At the turn of the year, we sat down with our kids and asked them how they wanted to pursue a closer relationship with God in 2017. My daughter, Clare, said that she wanted to pray for the nations at dinner every day. My son, Luke, said that he wanted to wake up every morning to pray the daily office with me. I said Sure, thinking that like most New Year’s declarations it would not last the week. But my eight-year-old set his alarm clock at 6:15 a.m. and has been with me almost every morning in 2017 (well at least Monday through Friday; piety has its limits). This has made skipping Morning Prayer impossible for me. Yes, my son has encouraged me to pray more!

Sometime in February, Clare decided that she wanted to wake up too. The psalms move a little slower now and the responses are more halting, but we are happy to have her. So, most mornings you can find the three of us downstairs on the couch, usually groggy and sometimes grumpy, praying the office. This may seem like an exercise in a parent bragging on the faith of his children (we take the victories when we can). But it is not. Something deeper stirs in me when I see that my children have for the most part memorized the creeds, prayers, and confessions. It is a vindication of Anglicanism. It is why I came into this tradition in the first place.

Let me explain. As I neared the beginning of seminary, I realized that I knew how to bear witness to Christianity. I could explain to someone who Jesus is and why he matters. I could proclaim the glories of the cross and speak passionately about how Jesus changed my life. But I could not really articulate how to live as a Christian. Do not get me wrong. I could tell you all the rules (I was a Baptist, after all). I could tell people to do what I had been told to do as a youth: Read the Bible over and over (preferably in the king’s English) and try not to sin. But on the practices and disciplines and patterns of the Christian life, I was lost. As much as I loved the Baptist church, there was a certain sameness — different from liturgical consistency — that left me without a guide. Most Sundays we heard the gospel rightly proclaimed. We were urged to turn away from sin and turn toward Jesus. Amen! But rarely were we told how to accomplish this turning.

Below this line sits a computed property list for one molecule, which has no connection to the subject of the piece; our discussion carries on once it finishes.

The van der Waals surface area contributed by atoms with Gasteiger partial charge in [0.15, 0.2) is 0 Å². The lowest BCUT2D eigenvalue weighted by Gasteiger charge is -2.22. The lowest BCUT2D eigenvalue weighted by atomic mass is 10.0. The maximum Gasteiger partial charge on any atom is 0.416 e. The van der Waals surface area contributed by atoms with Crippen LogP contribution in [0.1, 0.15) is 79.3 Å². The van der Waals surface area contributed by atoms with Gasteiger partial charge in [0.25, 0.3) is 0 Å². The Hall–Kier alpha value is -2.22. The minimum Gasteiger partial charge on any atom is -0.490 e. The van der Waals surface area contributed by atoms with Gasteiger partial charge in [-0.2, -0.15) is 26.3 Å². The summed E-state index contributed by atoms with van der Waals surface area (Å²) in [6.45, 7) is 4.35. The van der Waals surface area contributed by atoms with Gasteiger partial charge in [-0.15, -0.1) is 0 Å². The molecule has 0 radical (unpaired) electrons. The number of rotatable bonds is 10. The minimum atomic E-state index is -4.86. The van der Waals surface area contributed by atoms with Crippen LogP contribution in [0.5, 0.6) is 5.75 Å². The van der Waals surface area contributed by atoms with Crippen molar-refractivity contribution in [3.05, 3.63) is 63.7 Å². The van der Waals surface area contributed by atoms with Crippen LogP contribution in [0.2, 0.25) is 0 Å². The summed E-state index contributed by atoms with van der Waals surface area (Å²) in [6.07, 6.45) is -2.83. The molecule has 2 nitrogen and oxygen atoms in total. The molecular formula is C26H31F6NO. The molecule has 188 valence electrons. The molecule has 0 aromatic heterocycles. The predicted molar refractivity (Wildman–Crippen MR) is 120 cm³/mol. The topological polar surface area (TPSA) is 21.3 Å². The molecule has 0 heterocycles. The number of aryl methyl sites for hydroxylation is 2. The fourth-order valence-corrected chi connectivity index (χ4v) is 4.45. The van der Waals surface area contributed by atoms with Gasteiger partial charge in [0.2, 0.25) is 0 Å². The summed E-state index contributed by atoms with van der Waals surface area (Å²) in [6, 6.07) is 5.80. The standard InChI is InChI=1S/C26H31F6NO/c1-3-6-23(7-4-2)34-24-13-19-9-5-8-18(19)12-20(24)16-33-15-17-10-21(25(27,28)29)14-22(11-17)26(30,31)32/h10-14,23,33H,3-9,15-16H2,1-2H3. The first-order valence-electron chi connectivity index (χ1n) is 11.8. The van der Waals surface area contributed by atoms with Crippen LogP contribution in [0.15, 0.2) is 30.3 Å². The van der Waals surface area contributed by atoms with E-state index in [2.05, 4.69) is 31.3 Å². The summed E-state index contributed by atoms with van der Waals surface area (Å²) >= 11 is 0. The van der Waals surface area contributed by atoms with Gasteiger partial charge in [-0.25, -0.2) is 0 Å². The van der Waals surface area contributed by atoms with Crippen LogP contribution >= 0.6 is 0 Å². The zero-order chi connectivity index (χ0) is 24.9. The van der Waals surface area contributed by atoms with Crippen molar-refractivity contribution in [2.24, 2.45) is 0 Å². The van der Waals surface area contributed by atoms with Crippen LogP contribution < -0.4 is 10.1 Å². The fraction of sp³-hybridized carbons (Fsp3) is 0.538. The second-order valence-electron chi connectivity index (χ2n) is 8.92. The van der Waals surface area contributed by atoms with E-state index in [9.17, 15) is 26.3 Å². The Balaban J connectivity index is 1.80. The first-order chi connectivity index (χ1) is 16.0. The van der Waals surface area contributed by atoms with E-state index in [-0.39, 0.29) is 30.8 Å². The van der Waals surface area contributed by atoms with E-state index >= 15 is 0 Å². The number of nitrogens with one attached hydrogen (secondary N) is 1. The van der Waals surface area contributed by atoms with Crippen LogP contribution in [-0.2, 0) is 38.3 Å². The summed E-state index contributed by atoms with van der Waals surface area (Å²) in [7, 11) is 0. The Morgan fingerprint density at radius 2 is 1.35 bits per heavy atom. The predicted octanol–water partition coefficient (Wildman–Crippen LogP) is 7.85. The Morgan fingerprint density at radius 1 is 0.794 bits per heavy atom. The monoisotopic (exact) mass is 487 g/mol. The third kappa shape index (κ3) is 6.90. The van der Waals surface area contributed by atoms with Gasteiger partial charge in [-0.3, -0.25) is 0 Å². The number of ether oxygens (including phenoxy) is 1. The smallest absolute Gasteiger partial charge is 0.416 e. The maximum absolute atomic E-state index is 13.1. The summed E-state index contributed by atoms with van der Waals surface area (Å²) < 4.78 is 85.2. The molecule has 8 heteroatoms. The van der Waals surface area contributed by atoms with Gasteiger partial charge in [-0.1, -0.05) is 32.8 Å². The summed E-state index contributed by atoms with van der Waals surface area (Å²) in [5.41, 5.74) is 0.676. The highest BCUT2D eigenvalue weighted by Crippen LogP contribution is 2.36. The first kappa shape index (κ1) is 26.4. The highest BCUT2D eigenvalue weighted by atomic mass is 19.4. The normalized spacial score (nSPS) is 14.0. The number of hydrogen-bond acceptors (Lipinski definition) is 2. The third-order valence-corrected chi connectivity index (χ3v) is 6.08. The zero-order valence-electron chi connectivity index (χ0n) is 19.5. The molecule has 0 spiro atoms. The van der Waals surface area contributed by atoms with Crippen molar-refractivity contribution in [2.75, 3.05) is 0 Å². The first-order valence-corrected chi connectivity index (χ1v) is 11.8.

I am converted. I am here. Now what?

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I encountered my “now what” at college. There I was introduced to the Anglican tradition. I learned about the calendar, the Eucharist, the morning and evening office, the saints, the fasts, and the feasts. I was introduced to a Christian life that seemed whole and full. I thought to myself, here is a life that I can offer to my congregations and friends who want practical advice on how to be a Christian. What do you do now that you are converted? Say these prayers, keep these fasts, walk with Jesus through the year as the Church has for over a millennium, and do so in community.

Yes, read your Bible. But also hear it in the context of intercessions, creeds, and confession. Yes, try not to sin, but here are some examples of Christians (the saints) who have struggled with what you are struggling with and have overcome. They are our brothers and sisters, our guides. The confession of sin is not simply a confession of sin; it helps me realize what my sins are and reminds me every day that I depend on God for forgiveness.

I had always expected to tell these things to my congregation. I looked forward to instructing the newly converted or those who returned to the Church about the power of this tradition to deepen our love for Jesus. But I had not considered how the liturgy and the tradition would shape the faith of my home. I realize now that when I became a priest in this tradition, I did not simply choose the style of worship on Sunday. I set the course for the worship of God in the home.

There are many former evangelicals and new believers who are drawn to this tradition. This is good and we are happy to have you. If you are black, I am especially happy that you are around. Come on in, the water is fine. But can I say that if you want to experience the fullness of what you are drawn to on Sunday, let this tradition invade your home. Let it seep into the prayers around the dinner table, not as an end in itself, but so that Christ our joy and hope might be formed in us.

About The Author

Fr. Esau McCaulley is assistant professor of New Testament and Early Christianity at Northeastern Seminary in Rochester, New York. He recently completed his Ph.D. in New Testament at the University of St Andrews where he studied under the direction of N.T. Wright.

 

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